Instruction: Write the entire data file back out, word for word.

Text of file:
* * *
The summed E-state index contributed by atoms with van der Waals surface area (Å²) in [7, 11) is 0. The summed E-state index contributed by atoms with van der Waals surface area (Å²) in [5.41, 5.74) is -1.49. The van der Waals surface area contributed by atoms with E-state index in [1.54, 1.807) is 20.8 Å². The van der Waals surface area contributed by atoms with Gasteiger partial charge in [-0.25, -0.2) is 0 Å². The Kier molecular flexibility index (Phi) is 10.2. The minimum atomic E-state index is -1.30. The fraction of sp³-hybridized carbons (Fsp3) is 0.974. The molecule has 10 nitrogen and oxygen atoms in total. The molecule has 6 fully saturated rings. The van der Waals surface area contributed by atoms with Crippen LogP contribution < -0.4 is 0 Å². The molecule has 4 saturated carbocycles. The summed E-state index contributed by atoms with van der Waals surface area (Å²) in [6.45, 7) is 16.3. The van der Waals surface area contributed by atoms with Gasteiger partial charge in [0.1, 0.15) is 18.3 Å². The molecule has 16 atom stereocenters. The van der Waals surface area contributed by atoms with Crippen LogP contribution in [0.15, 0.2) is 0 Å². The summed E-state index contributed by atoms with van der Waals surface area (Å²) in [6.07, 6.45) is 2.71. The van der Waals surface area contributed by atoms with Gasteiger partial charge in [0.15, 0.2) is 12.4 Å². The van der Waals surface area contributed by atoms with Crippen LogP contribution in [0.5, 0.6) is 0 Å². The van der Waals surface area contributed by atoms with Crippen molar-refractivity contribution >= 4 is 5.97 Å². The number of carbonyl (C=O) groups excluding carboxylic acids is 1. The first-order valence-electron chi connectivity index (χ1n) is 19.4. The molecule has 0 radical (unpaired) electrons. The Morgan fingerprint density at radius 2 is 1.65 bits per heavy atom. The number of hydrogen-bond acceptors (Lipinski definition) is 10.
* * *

The summed E-state index contributed by atoms with van der Waals surface area (Å²) in [7, 11) is 0. The summed E-state index contributed by atoms with van der Waals surface area (Å²) in [5.41, 5.74) is -1.49. The van der Waals surface area contributed by atoms with E-state index in [1.54, 1.807) is 20.8 Å². The van der Waals surface area contributed by atoms with Gasteiger partial charge in [-0.25, -0.2) is 0 Å². The Kier molecular flexibility index (Phi) is 10.2. The minimum atomic E-state index is -1.30. The fraction of sp³-hybridized carbons (Fsp3) is 0.974. The molecule has 10 nitrogen and oxygen atoms in total. The molecule has 6 fully saturated rings. The van der Waals surface area contributed by atoms with Crippen LogP contribution < -0.4 is 0 Å². The molecule has 4 saturated carbocycles. The summed E-state index contributed by atoms with van der Waals surface area (Å²) in [6.45, 7) is 16.3. The van der Waals surface area contributed by atoms with Gasteiger partial charge in [0.1, 0.15) is 18.3 Å². The molecule has 16 atom stereocenters. The van der Waals surface area contributed by atoms with Crippen LogP contribution in [0.15, 0.2) is 0 Å². The summed E-state index contributed by atoms with van der Waals surface area (Å²) in [6.07, 6.45) is 2.71. The van der Waals surface area contributed by atoms with Gasteiger partial charge in [0.15, 0.2) is 12.4 Å². The van der Waals surface area contributed by atoms with Crippen LogP contribution in [0.5, 0.6) is 0 Å². The van der Waals surface area contributed by atoms with Crippen molar-refractivity contribution >= 4 is 5.97 Å². The number of carbonyl (C=O) groups excluding carboxylic acids is 1. The first-order valence-electron chi connectivity index (χ1n) is 19.4. The molecule has 0 radical (unpaired) electrons. The Morgan fingerprint density at radius 2 is 1.65 bits per heavy atom. The number of hydrogen-bond acceptors (Lipinski definition) is 10.